FATE must have tested me last Friday, April 21, for I found myself physically located in a piece of earth where two public personalities I am not fond of were scheduled to appear.
On that day, I was at UP Los Baños, for the celebration of the 107th founding anniversary and alumni homecoming of my alma mater, the UPLB College of Forestry and Natural Resources (UPLB-CFNR) as one of its coral jubilarians, having obtained my BS Forestry degree in 1982.
Environment Secretary Gina Lopez was supposed to be the guest speaker. As part of the celebration, a seminar on responsible mining was also held in the morning, giving particular emphasis on forestry’s contribution to the mining sector. I was expecting Ms Lopez to attend the seminar.
On the other side of campus, I also learned that Vice President Leni Robredo was set to make an appearance as an invited speaker. I had no idea what she would talk about, but I was not expecting anything earth-shaking nor even remotely of value.
The choice of which event I would attend was easy. I would rather listen to Gina Lopez perorate on her anti-mining stance, and engage the forestry profession from her declared bias. I was already preparing for the worst, where I was imagining her demeaning our science, and I standing up to remind her to behave. A grand confrontation was already playing in my mind. Unfortunately, or for those who did not want to be stressed, fortunately, Gina Lopez did not come, and instead sent Undersecretary Marlo Mendoza, who is also a faculty member on leave from the UPLB-CFNR, my former student, and a forester himself.
Meanwhile, Leni Robredo appeared, and in her usual way, as per news reports, gave a speech that was full of logical holes and no -sequiturs. I would have loved engaging her in front of UPLB faculty and students, demanding from her some logic to back up her claim that the reason why she ran for Vice President was that she wanted to stop the Marcoses from making a political comeback. This is a bold-faced factual aberration. The Marcoses have already made their comeback. Prior to her election to the House of Representatives, and even while she was in it, she was not known to be an anti-Marcos crusader. Her being an alumna of UP Diliman does not automatically make her an anti-Marcos activist. Having worked for a public interest legal assistance group does not make her a human rights lawyer, more so if she did not even litigate a case.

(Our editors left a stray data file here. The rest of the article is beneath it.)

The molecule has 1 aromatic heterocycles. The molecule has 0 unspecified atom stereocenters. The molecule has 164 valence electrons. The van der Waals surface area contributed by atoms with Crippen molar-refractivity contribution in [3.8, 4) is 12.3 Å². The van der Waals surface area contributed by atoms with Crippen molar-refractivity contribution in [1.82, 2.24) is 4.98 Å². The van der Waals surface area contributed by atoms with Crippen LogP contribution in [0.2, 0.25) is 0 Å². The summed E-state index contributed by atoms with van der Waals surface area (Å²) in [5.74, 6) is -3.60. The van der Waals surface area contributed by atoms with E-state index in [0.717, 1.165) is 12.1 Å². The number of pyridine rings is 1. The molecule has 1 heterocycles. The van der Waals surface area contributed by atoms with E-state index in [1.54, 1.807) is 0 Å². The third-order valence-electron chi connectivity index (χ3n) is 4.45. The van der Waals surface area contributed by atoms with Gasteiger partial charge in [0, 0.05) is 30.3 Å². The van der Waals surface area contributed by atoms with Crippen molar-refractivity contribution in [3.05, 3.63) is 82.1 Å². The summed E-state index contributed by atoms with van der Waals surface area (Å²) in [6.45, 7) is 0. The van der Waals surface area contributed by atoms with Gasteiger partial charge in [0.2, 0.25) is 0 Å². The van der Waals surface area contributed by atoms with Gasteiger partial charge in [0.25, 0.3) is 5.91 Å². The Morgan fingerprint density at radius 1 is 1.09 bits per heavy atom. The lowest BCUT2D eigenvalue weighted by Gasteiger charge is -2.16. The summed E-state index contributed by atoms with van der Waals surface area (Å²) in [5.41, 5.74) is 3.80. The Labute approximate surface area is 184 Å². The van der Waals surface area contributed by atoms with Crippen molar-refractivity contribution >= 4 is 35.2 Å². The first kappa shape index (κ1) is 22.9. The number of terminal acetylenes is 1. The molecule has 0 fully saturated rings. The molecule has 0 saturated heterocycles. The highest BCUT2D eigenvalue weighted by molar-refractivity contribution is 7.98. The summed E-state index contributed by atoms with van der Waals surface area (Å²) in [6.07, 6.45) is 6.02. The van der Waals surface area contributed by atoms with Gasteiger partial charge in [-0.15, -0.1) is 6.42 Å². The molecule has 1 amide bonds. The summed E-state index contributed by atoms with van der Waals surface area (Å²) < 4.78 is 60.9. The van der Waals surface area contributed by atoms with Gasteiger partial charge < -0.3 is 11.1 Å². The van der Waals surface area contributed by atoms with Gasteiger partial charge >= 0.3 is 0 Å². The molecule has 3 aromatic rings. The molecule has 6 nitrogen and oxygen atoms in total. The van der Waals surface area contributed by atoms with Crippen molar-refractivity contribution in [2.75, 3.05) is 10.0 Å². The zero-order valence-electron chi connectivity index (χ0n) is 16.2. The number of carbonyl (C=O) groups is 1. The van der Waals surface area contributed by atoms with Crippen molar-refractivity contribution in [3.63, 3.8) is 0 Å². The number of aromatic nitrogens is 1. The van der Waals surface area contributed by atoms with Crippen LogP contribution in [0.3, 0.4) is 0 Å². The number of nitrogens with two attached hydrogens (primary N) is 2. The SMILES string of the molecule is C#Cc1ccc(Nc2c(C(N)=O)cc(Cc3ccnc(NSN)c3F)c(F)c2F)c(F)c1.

I chose to attend the UPLB-CFNR event not only because I was expected to be there, but also because I felt that between Gina Lopez and Leni Robredo, I can always take reason as a better justification. It would have been fun to tear apart Robredo’s lack of logic, but that would not have added anything to the supply of reason in a country in so much need of it.
Gina Lopez represents a challenge to a more significant part of my being, as a graduate of a discipline whose scientific grounds she was assaulting. When she defined that “a watershed is a watershed is a watershed,” then I knew that the country will benefit more if I engage her. When she pushes for using mangrove species that usually thrive on brackish water where freshwater meets sea water to reforest the Liguasan, which is a freshwater marshland, then I know that to debunk her would be a service to science.
Gina Lopez also tests the limits of my understanding of community-based forestry and of political security, which is borne by years of actual immersion in field conditions, as a political scientist, and not just a forester, when she boldly invited the communist New People’s Army to become partners in resource development and protection.
She has to be reminded that it is not as easy as she makes it appear. It is not just a matter of asking the NPA to attend a team-building activity, where they would be treated to a session in yoga, and will be asked to sing “I believe I can fly.” There are serious political repercussions.
Gina Lopez should have attended the seminar so that she would have been engaged by the papers that were presented that provided perspectives on responsible mining, which is the other side of the scarred earth and miserable lives she has glossily presented in social media and in her many public speeches. Forester Bibiano Ranes presented the success story of the nickel mining in Rio Tuba in Palawan, and gave visually-engaging pieces of evidence of how forestry can help in rehabilitating mined-out areas. Dr. Edwino Fernando, a botanist, gave a compelling presentation on how mining and biodiversity can be harmonized. The Mining and Geosciences Bureau (MGB) of the Department of Environment and Natural Resources provided the policy and regulatory framework for how to make responsible mining work, if only we invest political will in it.
It is a matter of pushing reason to win over passion to its side in protecting the environment, instead of passion silencing reason the way Gina Lopez does it to a point that it becomes popular and fashionable.